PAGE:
The relatio itself shows all the signs one would associate with a committee-written report drawn up in haste. This is one of its weaknesses that at least it has an excuse for. And, in spite of what I might say now, or what others have already said less than 24 hours after its publication, there are a couple of good paragraphs in it. Humanae Vitae seems to get a fairly clear passage, even if it is tucked in at the end. There is notably no hedging of bets about the consciences of the spouses in this matter of openness to life. Still, I did not quite have to get to the end before I found something of merit. Somewhere - and unfortunately, I didn't note down the paragraph - the document remarks on the family as the subject of evangelisation … or something of that ilk. Yes, I thought, bravo. That is undoubtedly true. Many people avoid church these days but they do not all avoid church-goers' houses. And where else might they encounter an example of Christ if not in our families?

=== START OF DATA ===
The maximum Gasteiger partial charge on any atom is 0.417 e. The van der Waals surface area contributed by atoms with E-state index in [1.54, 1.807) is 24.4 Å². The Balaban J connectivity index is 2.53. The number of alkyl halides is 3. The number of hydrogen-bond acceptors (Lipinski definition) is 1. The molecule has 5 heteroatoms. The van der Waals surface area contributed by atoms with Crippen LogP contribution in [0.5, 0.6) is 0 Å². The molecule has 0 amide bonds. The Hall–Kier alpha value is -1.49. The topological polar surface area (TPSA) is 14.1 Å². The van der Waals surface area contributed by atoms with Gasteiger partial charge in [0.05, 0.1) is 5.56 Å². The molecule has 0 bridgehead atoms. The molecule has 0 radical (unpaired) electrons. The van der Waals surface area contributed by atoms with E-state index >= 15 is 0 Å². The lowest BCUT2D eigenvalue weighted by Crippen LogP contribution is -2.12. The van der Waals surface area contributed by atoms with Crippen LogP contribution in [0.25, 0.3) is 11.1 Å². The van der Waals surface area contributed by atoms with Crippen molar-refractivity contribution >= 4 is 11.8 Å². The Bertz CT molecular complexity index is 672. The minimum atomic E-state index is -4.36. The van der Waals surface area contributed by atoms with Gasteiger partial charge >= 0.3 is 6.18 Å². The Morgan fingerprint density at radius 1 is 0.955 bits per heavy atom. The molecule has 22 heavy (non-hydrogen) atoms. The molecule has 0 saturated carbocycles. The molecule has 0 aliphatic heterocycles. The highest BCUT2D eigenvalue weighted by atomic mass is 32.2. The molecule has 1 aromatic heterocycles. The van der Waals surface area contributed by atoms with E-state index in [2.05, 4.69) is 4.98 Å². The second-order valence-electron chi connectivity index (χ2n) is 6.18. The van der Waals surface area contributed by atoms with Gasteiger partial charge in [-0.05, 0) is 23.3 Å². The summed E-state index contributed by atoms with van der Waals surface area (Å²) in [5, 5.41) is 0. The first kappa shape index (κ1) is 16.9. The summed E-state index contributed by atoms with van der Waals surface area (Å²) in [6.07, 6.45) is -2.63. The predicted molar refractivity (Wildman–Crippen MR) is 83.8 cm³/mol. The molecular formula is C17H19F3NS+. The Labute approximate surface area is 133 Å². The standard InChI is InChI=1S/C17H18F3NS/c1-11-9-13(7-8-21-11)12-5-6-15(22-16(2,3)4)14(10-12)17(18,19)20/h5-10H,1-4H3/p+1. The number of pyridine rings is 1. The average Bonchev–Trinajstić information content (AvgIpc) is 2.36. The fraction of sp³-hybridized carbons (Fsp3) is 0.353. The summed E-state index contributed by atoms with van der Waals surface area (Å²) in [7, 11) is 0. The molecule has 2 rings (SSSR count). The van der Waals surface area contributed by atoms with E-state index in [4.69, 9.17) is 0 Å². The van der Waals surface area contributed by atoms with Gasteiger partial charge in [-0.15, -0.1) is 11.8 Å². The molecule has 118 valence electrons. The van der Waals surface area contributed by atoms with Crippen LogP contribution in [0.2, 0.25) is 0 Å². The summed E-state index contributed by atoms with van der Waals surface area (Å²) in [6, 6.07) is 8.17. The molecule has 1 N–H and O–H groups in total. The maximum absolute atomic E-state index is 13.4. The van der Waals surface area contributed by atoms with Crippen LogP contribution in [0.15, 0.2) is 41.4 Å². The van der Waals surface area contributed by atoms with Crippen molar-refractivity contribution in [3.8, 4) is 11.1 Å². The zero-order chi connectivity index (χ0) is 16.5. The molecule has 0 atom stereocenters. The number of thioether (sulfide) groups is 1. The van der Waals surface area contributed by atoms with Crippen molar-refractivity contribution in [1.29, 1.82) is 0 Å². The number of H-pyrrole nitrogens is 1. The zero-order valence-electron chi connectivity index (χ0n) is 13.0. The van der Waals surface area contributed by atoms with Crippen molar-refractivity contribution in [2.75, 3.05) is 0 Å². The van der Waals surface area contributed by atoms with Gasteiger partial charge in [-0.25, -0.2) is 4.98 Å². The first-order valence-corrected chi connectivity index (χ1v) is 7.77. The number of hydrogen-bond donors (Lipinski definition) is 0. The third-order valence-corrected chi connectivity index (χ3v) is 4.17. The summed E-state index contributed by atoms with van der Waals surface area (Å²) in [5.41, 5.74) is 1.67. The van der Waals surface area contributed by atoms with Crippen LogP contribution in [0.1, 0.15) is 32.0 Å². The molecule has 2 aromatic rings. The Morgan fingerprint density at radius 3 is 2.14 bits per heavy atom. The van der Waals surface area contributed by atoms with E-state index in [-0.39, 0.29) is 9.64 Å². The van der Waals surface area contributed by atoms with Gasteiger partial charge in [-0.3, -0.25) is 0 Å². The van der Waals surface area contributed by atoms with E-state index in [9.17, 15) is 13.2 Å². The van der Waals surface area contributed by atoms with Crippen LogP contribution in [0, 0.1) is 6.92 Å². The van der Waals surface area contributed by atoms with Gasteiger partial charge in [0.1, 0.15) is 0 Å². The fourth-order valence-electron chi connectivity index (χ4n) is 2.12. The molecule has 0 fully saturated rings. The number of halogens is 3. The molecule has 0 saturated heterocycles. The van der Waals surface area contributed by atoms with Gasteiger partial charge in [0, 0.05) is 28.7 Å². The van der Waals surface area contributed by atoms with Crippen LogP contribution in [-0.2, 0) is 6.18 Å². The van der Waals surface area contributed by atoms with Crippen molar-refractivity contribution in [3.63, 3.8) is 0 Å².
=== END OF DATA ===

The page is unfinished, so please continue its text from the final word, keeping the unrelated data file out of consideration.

Do I sound like I'm clutching at straws? Well, caritas urget nos. As an educator of young people, I'm accustomed to scraping the barrel in the search for something of merit…

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The trouble is of course that this document was not put together by a job lot of young people with not so much as two ideas to rub together. It was put together - feel free to give a hollow laugh - by leading theological and canonical experts, high-standing churchmen and people of that kind. And yet it is car-crash of a document, as hamfistedly inept as it is unwittingly perverse. It hardly knows whom it is addressing and hops from one agenda to another like… well, like a monsignor dodging the paparazzi in a Roman queer club.